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. Last Updated: 07/27/2016

A Musical Trolleybus Travels the Garden Ring

For MTPassengers on the Blue Trolleybus listening to a performance by singer-songwriter Sergei Matveyenko during a trip around the Garden Ring this weekend.
Musical entertainment on Moscow's public transportation is hardly a novelty -- if the blare from a 14-year-old's headphones counts as entertainment. But thanks to the initiative of Tatyana Matalina and the Moscow Cultural Committee, city dwellers with a more mature taste in music can circle the Garden Ring while being serenaded by guitar-playing bards. And hitting traffic only means extra encores.

From a distance, the Blue Trolleybus could be any other trolleybus in the city. While it stands beside the Peking Hotel on the Garden Ring before its regular Saturday afternoon departures, more than a few people dash up the street and through the doors before the sight of a man tuning his guitar stops them short.

Microphone wires are laced through the handlebars. Portraits of famous singer-songwriters from the 1960s, '70s and '80s decorate the windows: Vladimir Vysotsky, Yevgeny Klyachkin, Bulat Okudzhava and others. Such artists came to be known as bards for their highly poetic, often unrecorded songs that captured the reality of daily Soviet life in a way officially approved music rarely did. At 100 rubles ($3.50) per ticket, the trolleybus devoted to their legacy costs nearly seven times more than a usual bus, but none of the passengers on a recent Saturday ride were complaining. Many had reserved their seats in advance.

Yury Bensman sat beaming with his wife and daughter as the trolleybus pulled away from the curb and singer Sergei Matveyenko launched into his first song.

"I love this music more than anything in the world," Bensman said. "I saw a brochure about this trolleybus at the Festival of Bard Songs in June, and I had to come."

Matveyenko's songs rang out -- both inside the bus and out -- as the trolleybus made its way around the Garden Ring. Matalina, who stood at Matveyenko's side and told stories about the bards between songs, called passengers' attention to the scene outside: As the bus rolled slowly over Krymsky Most, pedestrians on the bridge craned their necks, puzzled at first, then smiling. A pair of policemen looked up from a document check, as did the nervous-looking man who had just handed over his passport. A group of construction workers stopped work to wave.

"Come ride with us!" Matveyenko called to them at the end of a song. Speakers on top of the bus carried his voice outside.

Matalina approached the Moscow Committee on Culture last year with the proposal that brought the Blue Trolleybus into being. As a lifelong fan of Vysotsky and his contemporaries and the director of the City Center for Bard Songs, Matalina was looking for a way to bring the music to a wider audience -- and to combine it with the daily life of the city that the songs vividly describe.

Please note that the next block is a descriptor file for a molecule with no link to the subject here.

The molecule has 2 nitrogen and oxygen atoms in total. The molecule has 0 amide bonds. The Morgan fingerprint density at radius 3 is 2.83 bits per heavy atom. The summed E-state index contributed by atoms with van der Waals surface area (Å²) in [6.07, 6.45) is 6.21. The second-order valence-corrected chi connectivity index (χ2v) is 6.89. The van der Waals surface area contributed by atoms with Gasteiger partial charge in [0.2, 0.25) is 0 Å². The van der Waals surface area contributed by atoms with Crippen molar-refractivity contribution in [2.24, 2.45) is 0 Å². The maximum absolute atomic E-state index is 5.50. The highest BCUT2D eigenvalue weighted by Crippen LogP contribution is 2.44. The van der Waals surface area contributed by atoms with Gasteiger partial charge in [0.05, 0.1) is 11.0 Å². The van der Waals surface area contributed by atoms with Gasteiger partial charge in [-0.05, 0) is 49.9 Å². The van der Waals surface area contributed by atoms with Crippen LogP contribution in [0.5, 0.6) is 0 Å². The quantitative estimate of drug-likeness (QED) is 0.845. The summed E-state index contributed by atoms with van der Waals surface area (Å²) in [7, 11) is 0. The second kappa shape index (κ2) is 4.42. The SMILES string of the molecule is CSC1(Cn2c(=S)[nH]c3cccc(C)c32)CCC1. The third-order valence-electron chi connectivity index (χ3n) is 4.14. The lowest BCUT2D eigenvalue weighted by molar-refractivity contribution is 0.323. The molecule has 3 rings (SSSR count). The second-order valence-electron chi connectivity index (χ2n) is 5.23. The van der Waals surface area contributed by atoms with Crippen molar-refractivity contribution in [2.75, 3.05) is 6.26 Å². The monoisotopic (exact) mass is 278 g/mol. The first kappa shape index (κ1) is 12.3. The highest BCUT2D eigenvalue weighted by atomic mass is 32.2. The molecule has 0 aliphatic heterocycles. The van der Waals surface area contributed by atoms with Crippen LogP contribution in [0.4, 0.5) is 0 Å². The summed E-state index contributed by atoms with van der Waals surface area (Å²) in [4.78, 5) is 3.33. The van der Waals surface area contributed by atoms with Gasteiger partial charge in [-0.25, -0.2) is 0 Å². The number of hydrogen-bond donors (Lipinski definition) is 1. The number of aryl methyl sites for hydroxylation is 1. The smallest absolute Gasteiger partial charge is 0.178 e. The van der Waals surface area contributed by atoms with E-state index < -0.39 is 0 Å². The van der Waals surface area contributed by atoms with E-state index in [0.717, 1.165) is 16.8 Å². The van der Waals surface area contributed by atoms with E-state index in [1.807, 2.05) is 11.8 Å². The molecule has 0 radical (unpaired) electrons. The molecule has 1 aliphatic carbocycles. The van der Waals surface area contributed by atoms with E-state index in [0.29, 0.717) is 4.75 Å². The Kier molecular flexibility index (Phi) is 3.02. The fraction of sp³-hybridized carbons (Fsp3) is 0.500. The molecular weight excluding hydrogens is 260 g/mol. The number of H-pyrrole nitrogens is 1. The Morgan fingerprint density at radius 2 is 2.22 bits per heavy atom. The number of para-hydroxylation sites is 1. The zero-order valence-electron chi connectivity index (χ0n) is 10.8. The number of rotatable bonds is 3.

She does not take credit for finding the solution. "Okudzhava thought it up," she said, referring to a line in one of the bard's songs that gave the Blue Trolleybus its name. Matalina pointed out Okudzhava's one-time residence at 43 Arbat to passengers during the ride.

The trolleybus started operation in January, making eight to nine trips each Saturday. Its 25 seats are usually filled. The price of tickets covers payment for the driver and the performers; the culture committee pays for the bus rental and audio equipment.

Mieke Woestenburg / For MT

Singer-songwriter Sergei Matveyenko, left, performing a bard song while bus director Tatyana Matalina looks on.

"The city has been very generous," Matalina said.

Decades of acquaintance with local musicians has given Matalina plenty of options when she is choosing her performers.

"Tatyana picked me out at a festival of bard music 15 years ago when I was all of 17," said singer-songwriter Alexei Kudryavtsev. "When she invited me to perform on the trolleybus, I was more than happy to."

One picture-perfect young couple sharing a bench last Saturday seemed to be in a film all their own -- and they were. A group of local film students had come to shoot a scene in what director Denis Rodnyansky called "a psychological drama." His small crew weaved among the other passengers, darting in to fix the hair of the heroine, student actress Yulia Telpukhova, and take light meter readings as the sun shifted through the window.

Rodnyansky first rode the Blue Trolleybus at a friend's recommendation and thought it would be ideal for a scene. He gave the old director's caveat that you never know what you have until you see the footage, but said: "The whole atmosphere of the bus was perfect. The relaxing ride, the views, the lovely singing -- it was just what we needed."

To be safe, the actors and crew stayed on for a second take during the next ride.

They were joined by a passenger who was feeling nostalgic even before the music started.

"We used to get together all the time to sing these songs. I still have so many good, fond memories: all the close friends, the guests, the guitars," said Lidia, a woman in her sixties who declined to give her last name. She learned of the Blue Trolleybus only when she won two tickets in a radio call-in contest.

Lidia wondered whether such gatherings were part of the past. "Everyone would take part. Someone would read a poem, someone else would sing. I don't know whether young people do that kind of thing anymore," she said.

The songs, at least, live on.